Why then do governments insist on creating jobs instead of skill enhancement? Because that is visible. The government promotes the illusion that its involvement is required to create jobs and reduce unemployment. When the Railways hires 90,000 people, that job creation is the “seen”. But what remains “unseen” is the opportunity cost of that capital—where did the money come from to pay for these jobs.
Government jobs are financed from taxes paid by the private sector. The more jobs the public sector creates, the more money it will require to collect in taxes from the private sector to pay for these jobs. Hidden in the “government creates jobs” myth are jobs that the private sector companies would have created had they been able to invest the money they were forced to pay in taxes.
Studies show that when unseen costs are factored in, for every one job created by the government, three jobs are destroyed in the private sector. This may partly explain why unemployment went up in the first Modi term. In its desire to influence economic outcomes, the government dramatically increased its spending. But that came at the cost of reduced job creation in the private sector. The opportunity costs for an expanding government sector were borne by the rest of the economy, which slowed private sector investment and job creation.
Here is the bottom line: The government does not create jobs. It merely replaces jobs created by the private sector. But every government believes that it can create jobs and help the economy. This is a myth because it is productive activity and not jobs that create wealth. Jobs are a second-order effect. If there is production in an economy, there will be job creation. The focus, therefore, should be on creating productive opportunities in the private sector and jobs will follow as a result. In a healthy economy, the state serves the needs of private endeavour, not the other way around.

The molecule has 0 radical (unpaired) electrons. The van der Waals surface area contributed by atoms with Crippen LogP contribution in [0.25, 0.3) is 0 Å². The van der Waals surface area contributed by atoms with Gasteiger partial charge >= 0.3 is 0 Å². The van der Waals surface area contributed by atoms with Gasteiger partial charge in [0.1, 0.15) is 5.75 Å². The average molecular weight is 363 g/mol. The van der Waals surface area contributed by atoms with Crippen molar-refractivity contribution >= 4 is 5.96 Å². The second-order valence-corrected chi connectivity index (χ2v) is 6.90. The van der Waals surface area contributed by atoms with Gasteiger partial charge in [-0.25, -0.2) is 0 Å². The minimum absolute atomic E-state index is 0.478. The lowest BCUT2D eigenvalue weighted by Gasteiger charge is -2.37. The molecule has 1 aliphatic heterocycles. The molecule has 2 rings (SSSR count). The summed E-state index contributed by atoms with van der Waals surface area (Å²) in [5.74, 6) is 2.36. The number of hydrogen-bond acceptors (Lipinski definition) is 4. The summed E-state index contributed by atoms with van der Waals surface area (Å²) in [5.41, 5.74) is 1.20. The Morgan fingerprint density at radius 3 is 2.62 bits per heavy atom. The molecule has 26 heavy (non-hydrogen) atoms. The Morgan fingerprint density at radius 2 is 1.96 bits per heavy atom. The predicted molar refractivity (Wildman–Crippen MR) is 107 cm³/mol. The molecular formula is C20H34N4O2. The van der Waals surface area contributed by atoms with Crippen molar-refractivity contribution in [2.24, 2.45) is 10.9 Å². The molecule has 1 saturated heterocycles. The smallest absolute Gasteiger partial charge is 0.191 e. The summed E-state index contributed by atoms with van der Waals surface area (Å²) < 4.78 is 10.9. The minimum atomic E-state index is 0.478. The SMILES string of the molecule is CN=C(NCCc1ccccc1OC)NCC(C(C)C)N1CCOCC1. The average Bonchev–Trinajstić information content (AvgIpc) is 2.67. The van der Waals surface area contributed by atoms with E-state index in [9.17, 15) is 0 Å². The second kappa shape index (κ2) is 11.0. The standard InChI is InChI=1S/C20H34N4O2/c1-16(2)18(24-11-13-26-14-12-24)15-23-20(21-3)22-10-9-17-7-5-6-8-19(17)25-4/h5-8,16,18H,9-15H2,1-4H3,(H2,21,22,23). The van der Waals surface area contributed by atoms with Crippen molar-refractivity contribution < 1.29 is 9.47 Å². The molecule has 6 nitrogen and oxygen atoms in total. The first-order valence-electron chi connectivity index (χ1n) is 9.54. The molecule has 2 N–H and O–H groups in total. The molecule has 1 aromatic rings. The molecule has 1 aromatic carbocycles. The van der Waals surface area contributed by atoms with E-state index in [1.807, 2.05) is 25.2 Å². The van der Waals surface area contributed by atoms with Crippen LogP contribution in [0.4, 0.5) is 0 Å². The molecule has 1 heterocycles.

Government jobs typically make a negative contribution to aggregate productivity because government workers generally produce well below their private sector counterparts. The Railways is India’s largest employer but many of those jobs are unproductive—a peon sitting outside an officer’s door all day adds no wealth to society. If that peon had not been hired, the taxes required to pay for his salary could have been used to create private sector jobs and produce new widgets adding to the GDP.
The political appeal of government stimulus stems from the fact that the jobs created are noticeable to the average voter, while it is difficult to directly attribute the dispersed jobs lost here and there in the private sector to government spending programmes. The Modi government should resist the temptation to create jobs for the sake of creating jobs. In the long run, the creation of unproductive government jobs by capturing resources from the private sector will harm the nation’s prosperity. Instead, the government should focus on collaborating with the private sector to identify ways of removing impediments in the free and efficient functioning of markets.
Less government and more free markets could transform India into a $5 trillion economy by the end of Modi’s second term in office. The alternative—government getting bigger and trying to create jobs—will only be another lost opportunity.